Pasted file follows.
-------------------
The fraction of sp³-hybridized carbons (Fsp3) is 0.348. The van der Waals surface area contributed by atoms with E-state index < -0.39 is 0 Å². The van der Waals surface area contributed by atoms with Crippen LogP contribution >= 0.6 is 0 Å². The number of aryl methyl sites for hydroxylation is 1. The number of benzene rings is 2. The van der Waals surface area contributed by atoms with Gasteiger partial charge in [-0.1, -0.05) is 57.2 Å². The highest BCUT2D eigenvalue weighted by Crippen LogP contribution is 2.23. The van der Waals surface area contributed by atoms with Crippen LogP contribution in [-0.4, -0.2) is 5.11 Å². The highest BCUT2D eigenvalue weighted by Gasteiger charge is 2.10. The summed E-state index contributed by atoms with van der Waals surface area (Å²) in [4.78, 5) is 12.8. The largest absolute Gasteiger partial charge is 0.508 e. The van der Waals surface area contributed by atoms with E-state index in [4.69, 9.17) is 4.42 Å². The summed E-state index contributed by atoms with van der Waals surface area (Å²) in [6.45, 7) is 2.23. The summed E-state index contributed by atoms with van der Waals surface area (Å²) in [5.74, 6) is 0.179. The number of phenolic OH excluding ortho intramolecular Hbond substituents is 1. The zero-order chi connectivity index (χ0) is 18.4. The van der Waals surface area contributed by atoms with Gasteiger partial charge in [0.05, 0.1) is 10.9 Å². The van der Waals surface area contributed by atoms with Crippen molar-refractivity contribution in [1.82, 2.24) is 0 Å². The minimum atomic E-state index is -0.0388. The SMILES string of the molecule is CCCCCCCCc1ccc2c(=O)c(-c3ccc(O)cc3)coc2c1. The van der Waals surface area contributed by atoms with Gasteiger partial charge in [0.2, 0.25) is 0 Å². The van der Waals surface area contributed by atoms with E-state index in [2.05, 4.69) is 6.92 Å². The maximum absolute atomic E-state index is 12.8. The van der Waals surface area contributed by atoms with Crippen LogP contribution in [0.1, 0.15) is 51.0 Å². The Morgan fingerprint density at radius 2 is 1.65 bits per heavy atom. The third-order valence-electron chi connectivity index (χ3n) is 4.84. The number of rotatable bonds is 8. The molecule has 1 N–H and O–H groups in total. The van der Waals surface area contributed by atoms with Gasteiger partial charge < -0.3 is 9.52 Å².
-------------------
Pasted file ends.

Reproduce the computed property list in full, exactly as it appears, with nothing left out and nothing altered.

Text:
The fraction of sp³-hybridized carbons (Fsp3) is 0.348. The van der Waals surface area contributed by atoms with E-state index < -0.39 is 0 Å². The van der Waals surface area contributed by atoms with Crippen LogP contribution >= 0.6 is 0 Å². The number of aryl methyl sites for hydroxylation is 1. The number of benzene rings is 2. The van der Waals surface area contributed by atoms with Gasteiger partial charge in [-0.1, -0.05) is 57.2 Å². The highest BCUT2D eigenvalue weighted by Crippen LogP contribution is 2.23. The van der Waals surface area contributed by atoms with Crippen LogP contribution in [-0.4, -0.2) is 5.11 Å². The highest BCUT2D eigenvalue weighted by Gasteiger charge is 2.10. The summed E-state index contributed by atoms with van der Waals surface area (Å²) in [4.78, 5) is 12.8. The largest absolute Gasteiger partial charge is 0.508 e. The van der Waals surface area contributed by atoms with E-state index in [4.69, 9.17) is 4.42 Å². The summed E-state index contributed by atoms with van der Waals surface area (Å²) in [6.45, 7) is 2.23. The summed E-state index contributed by atoms with van der Waals surface area (Å²) in [5.74, 6) is 0.179. The number of phenolic OH excluding ortho intramolecular Hbond substituents is 1. The zero-order chi connectivity index (χ0) is 18.4. The van der Waals surface area contributed by atoms with Gasteiger partial charge in [0.05, 0.1) is 10.9 Å². The van der Waals surface area contributed by atoms with Crippen molar-refractivity contribution in [1.82, 2.24) is 0 Å². The minimum atomic E-state index is -0.0388. The SMILES string of the molecule is CCCCCCCCc1ccc2c(=O)c(-c3ccc(O)cc3)coc2c1. The van der Waals surface area contributed by atoms with Gasteiger partial charge in [0.2, 0.25) is 0 Å². The van der Waals surface area contributed by atoms with E-state index in [2.05, 4.69) is 6.92 Å². The maximum absolute atomic E-state index is 12.8. The van der Waals surface area contributed by atoms with Crippen LogP contribution in [0.1, 0.15) is 51.0 Å². The Morgan fingerprint density at radius 2 is 1.65 bits per heavy atom. The third-order valence-electron chi connectivity index (χ3n) is 4.84. The number of rotatable bonds is 8. The molecule has 1 N–H and O–H groups in total. The van der Waals surface area contributed by atoms with Gasteiger partial charge < -0.3 is 9.52 Å².